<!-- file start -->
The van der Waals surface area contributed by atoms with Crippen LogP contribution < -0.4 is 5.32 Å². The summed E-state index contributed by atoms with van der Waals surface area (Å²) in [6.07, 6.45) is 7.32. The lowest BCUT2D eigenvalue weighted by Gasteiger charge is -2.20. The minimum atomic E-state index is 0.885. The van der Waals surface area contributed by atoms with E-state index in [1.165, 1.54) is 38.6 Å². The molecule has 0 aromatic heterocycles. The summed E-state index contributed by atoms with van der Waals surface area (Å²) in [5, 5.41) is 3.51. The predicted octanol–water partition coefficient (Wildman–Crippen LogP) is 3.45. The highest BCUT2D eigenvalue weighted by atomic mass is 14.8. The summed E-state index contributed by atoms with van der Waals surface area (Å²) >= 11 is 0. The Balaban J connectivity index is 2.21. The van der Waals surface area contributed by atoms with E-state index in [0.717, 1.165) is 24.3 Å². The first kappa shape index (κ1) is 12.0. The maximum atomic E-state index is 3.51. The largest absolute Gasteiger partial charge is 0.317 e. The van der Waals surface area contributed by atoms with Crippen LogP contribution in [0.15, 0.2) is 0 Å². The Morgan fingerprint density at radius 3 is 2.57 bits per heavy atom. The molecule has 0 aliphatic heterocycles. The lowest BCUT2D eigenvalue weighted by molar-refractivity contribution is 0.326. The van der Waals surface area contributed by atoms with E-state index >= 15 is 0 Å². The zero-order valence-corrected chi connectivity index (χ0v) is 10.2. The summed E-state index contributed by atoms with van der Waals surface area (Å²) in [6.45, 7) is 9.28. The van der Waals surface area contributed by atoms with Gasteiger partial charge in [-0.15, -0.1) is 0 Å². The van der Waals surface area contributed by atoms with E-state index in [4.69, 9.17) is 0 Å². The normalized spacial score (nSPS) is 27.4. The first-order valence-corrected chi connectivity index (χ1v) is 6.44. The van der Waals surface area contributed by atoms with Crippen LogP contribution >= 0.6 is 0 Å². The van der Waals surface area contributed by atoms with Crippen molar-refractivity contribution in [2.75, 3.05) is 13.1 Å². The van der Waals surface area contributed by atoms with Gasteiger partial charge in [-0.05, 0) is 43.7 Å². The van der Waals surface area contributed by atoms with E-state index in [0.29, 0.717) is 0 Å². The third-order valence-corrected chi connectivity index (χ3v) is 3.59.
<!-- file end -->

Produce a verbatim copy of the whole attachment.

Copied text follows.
The van der Waals surface area contributed by atoms with Crippen LogP contribution < -0.4 is 5.32 Å². The summed E-state index contributed by atoms with van der Waals surface area (Å²) in [6.07, 6.45) is 7.32. The lowest BCUT2D eigenvalue weighted by Gasteiger charge is -2.20. The minimum atomic E-state index is 0.885. The van der Waals surface area contributed by atoms with E-state index in [1.165, 1.54) is 38.6 Å². The molecule has 0 aromatic heterocycles. The summed E-state index contributed by atoms with van der Waals surface area (Å²) in [5, 5.41) is 3.51. The predicted octanol–water partition coefficient (Wildman–Crippen LogP) is 3.45. The highest BCUT2D eigenvalue weighted by atomic mass is 14.8. The summed E-state index contributed by atoms with van der Waals surface area (Å²) >= 11 is 0. The Balaban J connectivity index is 2.21. The van der Waals surface area contributed by atoms with E-state index in [0.717, 1.165) is 24.3 Å². The first kappa shape index (κ1) is 12.0. The maximum atomic E-state index is 3.51. The largest absolute Gasteiger partial charge is 0.317 e. The van der Waals surface area contributed by atoms with Crippen LogP contribution in [0.15, 0.2) is 0 Å². The Morgan fingerprint density at radius 3 is 2.57 bits per heavy atom. The molecule has 0 aliphatic heterocycles. The lowest BCUT2D eigenvalue weighted by molar-refractivity contribution is 0.326. The van der Waals surface area contributed by atoms with E-state index >= 15 is 0 Å². The zero-order valence-corrected chi connectivity index (χ0v) is 10.2. The summed E-state index contributed by atoms with van der Waals surface area (Å²) in [6.45, 7) is 9.28. The van der Waals surface area contributed by atoms with Gasteiger partial charge in [-0.15, -0.1) is 0 Å². The van der Waals surface area contributed by atoms with E-state index in [4.69, 9.17) is 0 Å². The normalized spacial score (nSPS) is 27.4. The first-order valence-corrected chi connectivity index (χ1v) is 6.44. The van der Waals surface area contributed by atoms with Crippen LogP contribution >= 0.6 is 0 Å². The van der Waals surface area contributed by atoms with Crippen molar-refractivity contribution in [2.75, 3.05) is 13.1 Å². The van der Waals surface area contributed by atoms with Gasteiger partial charge in [-0.05, 0) is 43.7 Å². The van der Waals surface area contributed by atoms with E-state index in [0.29, 0.717) is 0 Å². The third-order valence-corrected chi connectivity index (χ3v) is 3.59.